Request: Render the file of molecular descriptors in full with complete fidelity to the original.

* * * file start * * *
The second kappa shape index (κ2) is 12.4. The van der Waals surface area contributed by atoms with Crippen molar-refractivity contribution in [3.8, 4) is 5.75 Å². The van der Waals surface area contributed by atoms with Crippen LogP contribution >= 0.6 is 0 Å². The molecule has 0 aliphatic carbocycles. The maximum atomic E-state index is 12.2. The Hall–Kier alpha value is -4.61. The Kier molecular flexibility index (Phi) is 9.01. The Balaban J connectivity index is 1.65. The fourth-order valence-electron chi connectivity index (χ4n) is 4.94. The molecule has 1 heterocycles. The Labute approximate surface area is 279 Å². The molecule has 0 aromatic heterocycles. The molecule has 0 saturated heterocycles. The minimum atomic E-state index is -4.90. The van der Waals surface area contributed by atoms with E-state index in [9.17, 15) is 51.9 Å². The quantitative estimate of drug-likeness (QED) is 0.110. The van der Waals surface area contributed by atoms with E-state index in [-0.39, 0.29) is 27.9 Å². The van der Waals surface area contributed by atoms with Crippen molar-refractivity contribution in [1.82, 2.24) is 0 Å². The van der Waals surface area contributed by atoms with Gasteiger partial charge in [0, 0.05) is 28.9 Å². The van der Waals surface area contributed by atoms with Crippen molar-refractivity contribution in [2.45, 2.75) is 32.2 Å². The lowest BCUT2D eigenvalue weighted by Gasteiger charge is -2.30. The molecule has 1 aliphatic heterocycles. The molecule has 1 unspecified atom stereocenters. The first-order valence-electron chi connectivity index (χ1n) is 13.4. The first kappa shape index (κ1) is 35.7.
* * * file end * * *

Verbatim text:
The second kappa shape index (κ2) is 12.4. The van der Waals surface area contributed by atoms with Crippen molar-refractivity contribution in [3.8, 4) is 5.75 Å². The van der Waals surface area contributed by atoms with Crippen LogP contribution >= 0.6 is 0 Å². The molecule has 0 aliphatic carbocycles. The maximum atomic E-state index is 12.2. The Hall–Kier alpha value is -4.61. The Kier molecular flexibility index (Phi) is 9.01. The Balaban J connectivity index is 1.65. The fourth-order valence-electron chi connectivity index (χ4n) is 4.94. The molecule has 1 heterocycles. The Labute approximate surface area is 279 Å². The molecule has 0 aromatic heterocycles. The molecule has 0 saturated heterocycles. The minimum atomic E-state index is -4.90. The van der Waals surface area contributed by atoms with E-state index in [9.17, 15) is 51.9 Å². The quantitative estimate of drug-likeness (QED) is 0.110. The van der Waals surface area contributed by atoms with E-state index in [-0.39, 0.29) is 27.9 Å². The van der Waals surface area contributed by atoms with Crippen molar-refractivity contribution in [1.82, 2.24) is 0 Å². The van der Waals surface area contributed by atoms with Gasteiger partial charge in [0, 0.05) is 28.9 Å². The van der Waals surface area contributed by atoms with Crippen molar-refractivity contribution in [2.45, 2.75) is 32.2 Å². The lowest BCUT2D eigenvalue weighted by Gasteiger charge is -2.30. The molecule has 1 aliphatic heterocycles. The molecule has 1 unspecified atom stereocenters. The first-order valence-electron chi connectivity index (χ1n) is 13.4. The first kappa shape index (κ1) is 35.7.